Have you ever been "boxed" before? By this I don't mean literally contorted into a UPS package, but rather categorized based on your appearance and mannerisms. Though a necessary social tool, categorizing can result in narrow or unrepresentative judgments. The Hybrid Identity exhibit at Columbia Art League both reveals our human proclivity to "box" and encourages us to operate beyond it by exposing the many identities that dictate our self- (and collective) understanding.
In what amounts to portraiture, the exhibited artists explore their fantasies as action heroes, their seemingly incongruous identities, and the (sometimes scary) recesses of their subconscious. While some identities are accepted or rejected, others are in the process of negotiation and exploration. Some artworks are straightforward like Tom Stander's Twisted wood sculpture, while others like Lauren Orscheln's mixed media work, Where Is the Way to the Dwelling Place of Light?, are mysteriously ambiguous. Through a variety of mediums, these artists attempt to visualize a concept that so strongly defines us, abstractly and manifestly.
The process of visualizing identity is not always a cake walk, and Jane Mudd reveals this reality in her oil on canvas, Muddled Face.
In this painting about painting, Mudd captures herself in the process of making a self-portrait. We are given the impression that she is standing before a mirror in an attempt to create a likeness of herself. The comical expression on her face--a combination of struggle and haphazardness--makes it difficult to keep a laugh in. The artist's expression and said-muddled state suggests her difficulty with self-portraiture, provoking the viewer to consider the labor of art-making and in turn de-romanticizing the artistic process. Mudd's transparency is refreshing and reminds us not to take a completed artwork for granted.
Similarly amusing is Bill Manion's Abstract Expressionist Cartoon. It satirically alludes to Jackson Pollock, a figurehead of the 1940's and 50's Abstract Expressionist movement that championedpersonal expression and the use of big, manly canvases. Pollock was a paragon of masculinity and self-inspired creativity who made a name for himself with his action, or "drip," paintings. Invoking both control and chance, he splattered paint across a canvas in a manner that was physically engaging and considered heroic by some. Manion's cartoon parodies the masculine bravura characteristic of Pollock. Clad in home-made jean shorts and what has come to resemble a tie-dye shirt, our painter looks like a cross between a hippie and surfer dude. A glass of wine has replaced Pollock's signature cigarette, lending to our cartoon artist an air of dainty civility. Manion likewise subverts the active, heroic gestures of the Abstract Expressionists and their strong physical involvement with the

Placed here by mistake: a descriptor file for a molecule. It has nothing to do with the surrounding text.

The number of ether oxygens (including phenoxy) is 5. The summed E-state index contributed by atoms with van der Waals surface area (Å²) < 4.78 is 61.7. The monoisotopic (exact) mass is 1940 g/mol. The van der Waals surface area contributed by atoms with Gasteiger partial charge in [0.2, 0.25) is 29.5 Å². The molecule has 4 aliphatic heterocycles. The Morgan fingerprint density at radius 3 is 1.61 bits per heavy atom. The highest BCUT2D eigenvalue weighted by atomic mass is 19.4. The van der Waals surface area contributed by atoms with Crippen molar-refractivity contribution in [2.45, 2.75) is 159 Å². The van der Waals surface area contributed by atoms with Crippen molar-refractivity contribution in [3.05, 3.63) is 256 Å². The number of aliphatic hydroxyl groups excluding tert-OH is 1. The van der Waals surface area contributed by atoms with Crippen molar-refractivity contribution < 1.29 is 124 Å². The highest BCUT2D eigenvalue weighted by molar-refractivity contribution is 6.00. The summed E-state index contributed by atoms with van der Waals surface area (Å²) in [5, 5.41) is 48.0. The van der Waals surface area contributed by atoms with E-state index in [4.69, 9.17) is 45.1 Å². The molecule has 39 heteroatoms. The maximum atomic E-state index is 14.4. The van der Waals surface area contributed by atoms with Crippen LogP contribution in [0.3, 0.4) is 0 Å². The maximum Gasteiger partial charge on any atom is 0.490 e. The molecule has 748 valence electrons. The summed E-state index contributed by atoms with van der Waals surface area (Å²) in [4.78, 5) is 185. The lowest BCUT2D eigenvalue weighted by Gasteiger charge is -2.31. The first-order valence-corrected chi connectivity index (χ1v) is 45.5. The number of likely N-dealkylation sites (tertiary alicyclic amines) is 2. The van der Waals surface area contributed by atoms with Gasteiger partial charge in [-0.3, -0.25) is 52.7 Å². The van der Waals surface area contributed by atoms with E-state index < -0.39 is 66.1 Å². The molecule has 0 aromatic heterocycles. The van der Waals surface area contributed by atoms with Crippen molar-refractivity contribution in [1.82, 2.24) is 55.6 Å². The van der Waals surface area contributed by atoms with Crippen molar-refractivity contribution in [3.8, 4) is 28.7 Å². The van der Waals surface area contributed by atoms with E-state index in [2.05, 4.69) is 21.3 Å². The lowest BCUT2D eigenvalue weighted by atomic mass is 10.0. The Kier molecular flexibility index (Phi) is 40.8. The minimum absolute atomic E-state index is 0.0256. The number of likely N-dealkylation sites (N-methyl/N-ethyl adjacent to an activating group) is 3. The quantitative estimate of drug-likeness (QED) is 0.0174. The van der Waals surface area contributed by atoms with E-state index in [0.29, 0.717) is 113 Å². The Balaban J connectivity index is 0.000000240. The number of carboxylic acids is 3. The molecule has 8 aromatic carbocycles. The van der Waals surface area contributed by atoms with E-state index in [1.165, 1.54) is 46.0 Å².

canvas. The cartoon artist looks askance at his painting, appearing more concerned with his wine and the activity beyond his workspace. Another jab at the Abstract Expressionists is Manion's integration of high and low art, which to loyalists of traditional art is a form of heresy. The work produced by figures like Pollock was considered "high art," while comics, etc. were considered "low" since they were readily available to the masses for consumption. By blending these categories, Manion is thumbing his nose at Abstract Expressionist purists and perhaps criticizing the boundaries of high art.
To continue in the realm of parody, Susan Taylor Glasgow's "You Are My Sunshine" Cookie Jar from glass and mixed media is more than appropriate.
In this clever and suggestive piece, Glasgow parodies the sexually inhibited 50's housewife by means of a hybrid woman-cookie jar. The upper torso of a housewife erupts out of a jar bearing a frontal hole. The woman peers down with an innocent, happy-go-lucky expression, apparently in response to the hand reaching inside the jar for a cookie. The hand is feminine and banded, presumably hers. By synthesizing woman and jar, Glasgow plays up the woman's reduction to the role of homemaker. Moreover, the jar's dual function as a cookie receptacle and lower torso allude to the maternal and sexual functions of the female. If we consider the jar as a metaphor for the woman's womb, Glasgow has essentially chosen a vessel to represent a vessel (Cookies in a womb. Hm.) The jar alludes not only to the child-bearing capacity of the woman; the suggestive location of the opening offers new meaning to the woman's pleasure as she peers down at her hand.
The above three works are a mere fraction of this large exhibit, yet they convey the diversity of ideas explored. Like our own identities, the works themselves can sometimes be hard to read, suggesting that we can only garner so much information from the surface before becoming intimate with a person's inner complexity. Moreover, identities are not solely a product of our own making; other people and institutions contribute to our self-understanding. Glasgow's cookie jar, for example, reflects how social constructs can inflect a woman's identity. Ultimately the various identities confronted in the exhibit results in a collective heartbeat that leaves you feeling more attune to the realities of human-ness. Sure, we all know that everyone has a dark or confused or hopeful side, but seeing them visualized makes this knowledge more tangible.
Hybrid Identity is on exhibit through February 26, 2011.